AKRON (July 8, 2014) — Independent tire dealerships looking for another revenue stream might want to consider training some of their technicians to service vehicles with alternative power systems such as hybrid or natural gas engines.
The number of vehicles using alternative fuel systems in the U.S. is growing steadily to the point where becoming a recognized expert in servicing them might make good, profitable sense and position tire dealers as leaders in this area in their local communities.
Along with developing such technical expertise, dealers also might want to look into the advantages of installing electric charging stations for the growing number of electric-powered vehicles on American roadways, giving drivers a reason to stop by their dealerships regularly to charge up.
It all sounds plausible. That’s assuming there is demand in the local marketplace, which is the first question tire dealers should be asking before venturing too far into this new area of vehicle repair.
But the timing may be right to step into this growing field, depending on conditions in your local market.
Tire dealerships are natural businesses for hybrid and alternative-energy vehicle repair. They offer technical expertise often at costs significantly lower than what’s charged by franchise auto dealerships.
Many car owners also trust their local independent tire dealerships and repair shops more than they do corporate- and franchise-owed service chains. That’s a natural advantage ripe to be exploited.
There also are data to support possible expansion into this service area.
Sales of alternative-fuel vehicles in the U.S. grew to 594,485 units in 2013 from 274,749 in 2010 although not at as fast a pace as that for gasoline-powered vehicles, according to statistics from the Data Center of Automotive News, a sister publication of Tire Business. This includes vehicles powered by hybrid engines, plug-in hybrids, battery electric and natural gas.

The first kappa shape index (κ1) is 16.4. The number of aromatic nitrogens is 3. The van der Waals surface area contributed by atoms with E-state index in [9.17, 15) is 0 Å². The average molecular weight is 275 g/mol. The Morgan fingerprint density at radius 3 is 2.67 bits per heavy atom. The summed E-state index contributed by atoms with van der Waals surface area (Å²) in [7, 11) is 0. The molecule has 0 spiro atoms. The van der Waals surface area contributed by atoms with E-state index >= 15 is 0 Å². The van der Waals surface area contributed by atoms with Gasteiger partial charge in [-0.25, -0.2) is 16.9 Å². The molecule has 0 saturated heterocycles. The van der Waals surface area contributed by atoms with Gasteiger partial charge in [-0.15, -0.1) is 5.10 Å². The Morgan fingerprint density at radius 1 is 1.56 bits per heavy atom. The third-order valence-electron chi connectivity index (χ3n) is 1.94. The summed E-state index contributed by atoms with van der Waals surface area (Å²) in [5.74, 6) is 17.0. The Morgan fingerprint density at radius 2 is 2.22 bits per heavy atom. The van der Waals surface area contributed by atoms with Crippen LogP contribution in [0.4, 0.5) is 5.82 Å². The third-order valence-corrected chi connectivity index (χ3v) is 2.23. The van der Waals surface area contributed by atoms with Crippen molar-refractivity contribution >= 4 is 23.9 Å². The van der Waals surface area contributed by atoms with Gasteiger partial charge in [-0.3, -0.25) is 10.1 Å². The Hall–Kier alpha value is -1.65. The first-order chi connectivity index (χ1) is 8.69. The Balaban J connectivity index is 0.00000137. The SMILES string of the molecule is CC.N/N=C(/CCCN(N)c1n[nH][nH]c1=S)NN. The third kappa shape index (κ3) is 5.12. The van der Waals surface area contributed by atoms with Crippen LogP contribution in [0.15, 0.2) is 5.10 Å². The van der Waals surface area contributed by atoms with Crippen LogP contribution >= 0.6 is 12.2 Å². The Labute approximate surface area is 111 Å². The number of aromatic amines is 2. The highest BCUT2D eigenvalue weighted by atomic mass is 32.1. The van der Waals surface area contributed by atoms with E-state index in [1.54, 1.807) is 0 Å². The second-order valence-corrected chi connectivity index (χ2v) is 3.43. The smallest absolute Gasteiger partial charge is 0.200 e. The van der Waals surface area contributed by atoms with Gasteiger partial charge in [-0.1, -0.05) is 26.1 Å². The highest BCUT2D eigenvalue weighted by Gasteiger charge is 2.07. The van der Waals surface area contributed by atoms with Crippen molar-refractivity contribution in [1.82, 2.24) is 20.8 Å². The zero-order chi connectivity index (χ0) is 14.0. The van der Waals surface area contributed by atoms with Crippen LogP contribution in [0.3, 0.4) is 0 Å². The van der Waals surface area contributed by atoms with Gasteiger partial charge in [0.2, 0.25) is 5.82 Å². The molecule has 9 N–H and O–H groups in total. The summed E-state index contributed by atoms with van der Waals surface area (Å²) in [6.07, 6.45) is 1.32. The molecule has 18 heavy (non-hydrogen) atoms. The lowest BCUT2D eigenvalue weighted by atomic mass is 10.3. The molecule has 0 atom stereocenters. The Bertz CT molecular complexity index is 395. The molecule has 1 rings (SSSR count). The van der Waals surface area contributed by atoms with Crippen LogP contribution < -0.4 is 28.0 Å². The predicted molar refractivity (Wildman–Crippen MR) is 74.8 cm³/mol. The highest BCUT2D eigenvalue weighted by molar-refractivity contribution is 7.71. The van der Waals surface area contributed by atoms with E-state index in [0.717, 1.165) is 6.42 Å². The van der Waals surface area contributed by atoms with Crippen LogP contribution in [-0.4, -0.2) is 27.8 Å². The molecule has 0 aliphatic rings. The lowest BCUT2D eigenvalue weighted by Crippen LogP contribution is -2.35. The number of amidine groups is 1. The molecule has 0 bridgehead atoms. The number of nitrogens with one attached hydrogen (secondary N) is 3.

At the same time, sales of plug-in electric vehicles (EVs) in the U.S. grew 35 percent during the first five months of this year to 43,480 units, raising the number of EVs registered to about 211,097, according to the Electric Drive Transportation Association. In addition, there already are about 8,222 public charging states in the U.S., with 19,993 outlets.
As with any relatively new product, the growth of alternative-fuel vehicles is not consistent in all areas, and tire dealers should examine vehicle registrations in their local markets to see if expanding into this service area makes good business sense.
However, dealers shouldn’t be too complacent either and risk missing out on an opportunity to bring valued revenue into their dealerships.
This editorial appears in the July 7 print edition of Tire Business. Check it out for a special section on servicing hybrids and natural gas vehicles and other alternate-fuel vehicles.
Titan International and the United Steelworkers union have petitioned the U.S. International Trade Commission and U.S. Department of Commerce seeking relief from OTR tire imports from China, India and Sri Lanka. What’s your opinion?
|I wholeheartedly support their action – something needs to be done.||
|I think it’s a bad idea that could inevitably tie the hands of domestic tire makers.||
|I oppose any duties against tire importers—they only raise costs for distributors and make it harder to obtain inventory.||
|I’m kind of on the fence and not sure what’s right, but need more information before deciding.||
|I don’t really care whether or not relief is granted.||
|Total votes: 78|